Step 1: Write a Place Profile

Place profiles are the most direct way to convey to others why your place matters.

A place profile is a document that:

  • Establishes basic facts about a place;
  • Presents a narrative (in the manner of a story) about why the place is important.

A place profile need not be lengthy, or cost a lot to put together. But you do need to write it down. Putting time into its preparation will pay off later, because you'll be ready to present your case as opportunities arise, such as:

  • Inquiries from the press about the place;
  • Offers to create an online resource such as a web page;
  • Requests for nominations of places for public recognition;
  • Publishing brochures, leaflets, posters, and other promotional materials;
  • Submitting it to a newsletter, magazine, or as a "letter to the editor."

Plus, the process of writing down what you know may lead you to discover new connections among events you hadn't recognized before, to understand where holes in the information demand new research, and to compare and consider different accounts.

Guidelines for Writing a Place Profile

A good place profile is a combination of the specific details that make your place interesting, and the larger historical themes that tie it to a particular place and time. If you're having trouble getting started, think about your place from a visitor's point of view.

What are the key things that everybody must know about this place? Also ask yourself how you can enrich the standard account, and what surprises you can offer.

There are particulars that you will want to be attentive to as you create and polish your place profile:

  1. Be accurate and specific, especially when including uncorroborated information.
    The place profile is the baseline for all your subsequent presentations. Errors made here are likely to be repeated. When you cannot verify accuracy but still want to include someone's statement or memory, attribute the statement to the source, presenting it as a personal memory rather than fact:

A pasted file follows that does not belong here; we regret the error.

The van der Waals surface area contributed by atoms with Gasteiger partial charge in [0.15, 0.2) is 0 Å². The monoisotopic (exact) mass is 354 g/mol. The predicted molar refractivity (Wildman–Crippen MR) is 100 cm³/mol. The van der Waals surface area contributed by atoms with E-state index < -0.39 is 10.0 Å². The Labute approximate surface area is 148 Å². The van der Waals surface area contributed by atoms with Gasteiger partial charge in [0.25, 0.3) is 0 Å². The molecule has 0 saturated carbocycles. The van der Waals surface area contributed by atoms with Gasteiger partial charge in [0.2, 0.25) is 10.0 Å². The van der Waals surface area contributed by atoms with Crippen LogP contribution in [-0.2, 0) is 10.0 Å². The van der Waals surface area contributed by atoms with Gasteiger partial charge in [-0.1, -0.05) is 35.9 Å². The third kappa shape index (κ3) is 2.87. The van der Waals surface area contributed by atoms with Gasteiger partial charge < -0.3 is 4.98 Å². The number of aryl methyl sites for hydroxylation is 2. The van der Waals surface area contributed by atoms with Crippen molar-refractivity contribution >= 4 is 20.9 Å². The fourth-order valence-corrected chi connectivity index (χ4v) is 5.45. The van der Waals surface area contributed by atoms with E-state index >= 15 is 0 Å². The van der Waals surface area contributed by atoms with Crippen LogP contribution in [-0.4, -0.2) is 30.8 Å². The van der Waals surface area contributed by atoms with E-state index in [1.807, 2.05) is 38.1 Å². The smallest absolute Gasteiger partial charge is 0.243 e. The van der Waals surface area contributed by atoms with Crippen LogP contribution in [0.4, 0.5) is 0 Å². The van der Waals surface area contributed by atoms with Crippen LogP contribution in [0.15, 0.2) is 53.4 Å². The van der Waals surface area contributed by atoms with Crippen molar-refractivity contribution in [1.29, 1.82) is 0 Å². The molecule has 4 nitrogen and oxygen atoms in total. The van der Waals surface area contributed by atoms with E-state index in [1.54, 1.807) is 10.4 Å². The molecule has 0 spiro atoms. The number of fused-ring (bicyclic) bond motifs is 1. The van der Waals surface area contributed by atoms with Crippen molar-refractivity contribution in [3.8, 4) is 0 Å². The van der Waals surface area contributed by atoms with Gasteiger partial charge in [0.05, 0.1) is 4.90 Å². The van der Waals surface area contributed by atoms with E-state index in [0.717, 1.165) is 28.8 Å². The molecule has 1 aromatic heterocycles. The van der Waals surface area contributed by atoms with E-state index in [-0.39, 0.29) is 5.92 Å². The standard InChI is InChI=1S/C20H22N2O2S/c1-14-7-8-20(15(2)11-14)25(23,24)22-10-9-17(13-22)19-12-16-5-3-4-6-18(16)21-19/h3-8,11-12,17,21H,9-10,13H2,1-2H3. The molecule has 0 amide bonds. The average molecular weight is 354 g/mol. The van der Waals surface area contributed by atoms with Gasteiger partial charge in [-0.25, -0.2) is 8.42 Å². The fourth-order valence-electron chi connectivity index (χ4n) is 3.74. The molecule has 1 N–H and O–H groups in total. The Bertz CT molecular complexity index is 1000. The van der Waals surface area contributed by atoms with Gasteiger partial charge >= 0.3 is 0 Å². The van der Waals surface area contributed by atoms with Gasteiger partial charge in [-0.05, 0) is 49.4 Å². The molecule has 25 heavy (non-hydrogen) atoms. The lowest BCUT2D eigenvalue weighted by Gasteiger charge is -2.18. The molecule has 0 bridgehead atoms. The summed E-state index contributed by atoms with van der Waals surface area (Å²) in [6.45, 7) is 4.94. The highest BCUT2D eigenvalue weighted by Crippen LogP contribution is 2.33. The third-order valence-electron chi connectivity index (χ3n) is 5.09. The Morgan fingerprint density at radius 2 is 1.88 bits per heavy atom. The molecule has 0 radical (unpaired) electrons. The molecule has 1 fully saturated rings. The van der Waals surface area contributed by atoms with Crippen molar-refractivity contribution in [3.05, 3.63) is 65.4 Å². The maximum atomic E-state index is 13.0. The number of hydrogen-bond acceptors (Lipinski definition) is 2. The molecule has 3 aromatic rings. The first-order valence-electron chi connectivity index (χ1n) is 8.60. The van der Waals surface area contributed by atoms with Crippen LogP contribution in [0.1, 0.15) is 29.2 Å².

YES: "Long-time resident Mary Sack remembers that 'when I first came here in 1937 there was a large brass clock tower."
    NO: "In 1937 there was a large brass clock tower."
  2. Connect the physical location to stories and themes that are either broadly interesting, or have a particular relevance to your audience. Convey your interest and excitement about your place by making clear how it figures into the larger themes you have identified.
  3. Engage the issues. It's tempting to avoid controversial issues by concentrating on the uncontestable facts about a place and skirting the intense emotion or political passion that may lie just under the surface. Think twice. Consider engaging the conflict directly, perhaps by presenting multiple viewpoints.
  4. Include contemporary and historical photographs with your narrative to help people visualize what they're reading.
  5. Keep track of your sources as you write. Most people quickly forget the sources they used while writing, but you must be able to easily verify your own work as you make the case for your place (although this information need not appear in the published profile). So, be sure to "footnote" as you write: carefully note the sources for all the information you use by noting titles and publication dates of books or articles and the page number(s) on which the cited information appears, as well as names of interviewees and the date of the interview that produced the cited information.


Examples of Place Profiles:  Kurdish Library & Museum, Mandolin Brothers, Bedford Stuyvesant Restoration Corporation